The Dumbest Generation

Mark Bauerlein
2008

When Bauerlein warns that informed citizenship is impossible when no one is informed, he makes an important point. Yet if only he’d make it with less disdain, with less contempt, agreeing with him would be easier.

Mark Bauerlein is worried.

With the rise of the internet, where is the next generation of elite intellectuals like himself to come from?

No, really, he’s worried about this. It seems that the Internet is turning the younger generation into a mob of shallow consumers, without the love of learning and books and ideas that alone can keep alive the heritage and culture that sustain our society.

We’ve all read stuff like this before, but seldom — at least, this side of Harold Bloom — has so much gloom been gathered into one place.

Bauerlein’s disdain for the younger generation is expressed succinctly in his book’s title: The Dumbest Generation.  After that start, who can expect sober and reasoned cultural discussion to follow? Even if it does, many readers will be so annoyed out of the gate that it will be needlessly difficult to get them to listen. The rest of the title: How the Digital Age Stupefies Young Americans and Jeopardizes Our Future (Or, Don’t Trust Anyone Under 30).

While it’s true that there is much to be said about the ways that 24/7 immersion in the online life are changing our culture — among others, Nicholas Carr’s The Shallows, which I reviewed here recently, makes some similar points — it’s difficult to get past Bauerlein’s scornful elitism and pay due attention to his message.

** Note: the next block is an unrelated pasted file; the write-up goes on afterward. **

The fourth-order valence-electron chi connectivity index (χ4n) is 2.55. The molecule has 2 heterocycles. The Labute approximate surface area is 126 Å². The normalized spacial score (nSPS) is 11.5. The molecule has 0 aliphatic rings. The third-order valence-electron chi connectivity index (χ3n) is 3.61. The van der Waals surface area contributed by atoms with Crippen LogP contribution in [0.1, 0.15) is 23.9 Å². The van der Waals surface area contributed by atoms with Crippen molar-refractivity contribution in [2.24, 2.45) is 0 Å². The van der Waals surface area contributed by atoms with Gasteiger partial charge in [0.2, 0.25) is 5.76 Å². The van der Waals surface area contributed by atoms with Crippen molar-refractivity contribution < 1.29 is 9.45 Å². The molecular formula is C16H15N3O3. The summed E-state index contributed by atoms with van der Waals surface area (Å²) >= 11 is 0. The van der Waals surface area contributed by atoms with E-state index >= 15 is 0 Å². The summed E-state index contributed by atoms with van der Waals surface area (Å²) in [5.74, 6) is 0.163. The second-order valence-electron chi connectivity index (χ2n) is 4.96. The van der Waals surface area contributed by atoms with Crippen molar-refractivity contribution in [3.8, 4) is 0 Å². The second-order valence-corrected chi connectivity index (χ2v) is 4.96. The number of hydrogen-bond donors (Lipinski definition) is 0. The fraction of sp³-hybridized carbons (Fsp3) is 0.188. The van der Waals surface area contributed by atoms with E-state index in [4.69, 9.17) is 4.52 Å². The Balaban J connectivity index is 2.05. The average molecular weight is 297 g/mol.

That’s one of the problems with “social issue” books: they are written by people who care passionately about their subjects, and that emotionalism too often outshines their legitimate concerns. We’ve seen that here recently, in the dark warnings by Chris Hedges and in Barbara Ehrenreich’s rejection of positive thinking in Bright-Sided.

Bauerlein sets up his critique by acknowledging the potential of the Internet to enhance intellectual life: “Never have opportunities for education, learning, political action, and cultural activity been greater. All the ingredients for making an informed and intelligent citizen are in place. But it hasn’t happened.”

Instead, Bauerlein laments, the younger generation are wasting the opportunity:

Instead of opening young American minds to the stores of civilization and science and politics, technology has contracted their horizon to themselves, to the social scene around them. Young people have never been so intensely mindful of and present to one another, so enabled in adolescent contact.

Late in the book, Bauerlein manages to pin the problem on the 60’s, everyone’s favourite whipping decade. It seems that when my friends and I created youth culture, inventing the notion that teens are a cultural group distinct from the adults around them, we did more than make The Beatles rich. Unwittingly, we sowed the seeds of social destruction:

The benighted mental condition of American youth today results from many causes, but one of them is precisely a particular culture-war outcome, the war over the status of youth fought four decades ago.

It won’t be long before the change is evident everywhere. It’ll be a close call whether Alex Trebek will retire into senescence before Jeopardy! runs out of contestants who know the capital of Ohio without using Google — or answering “O.”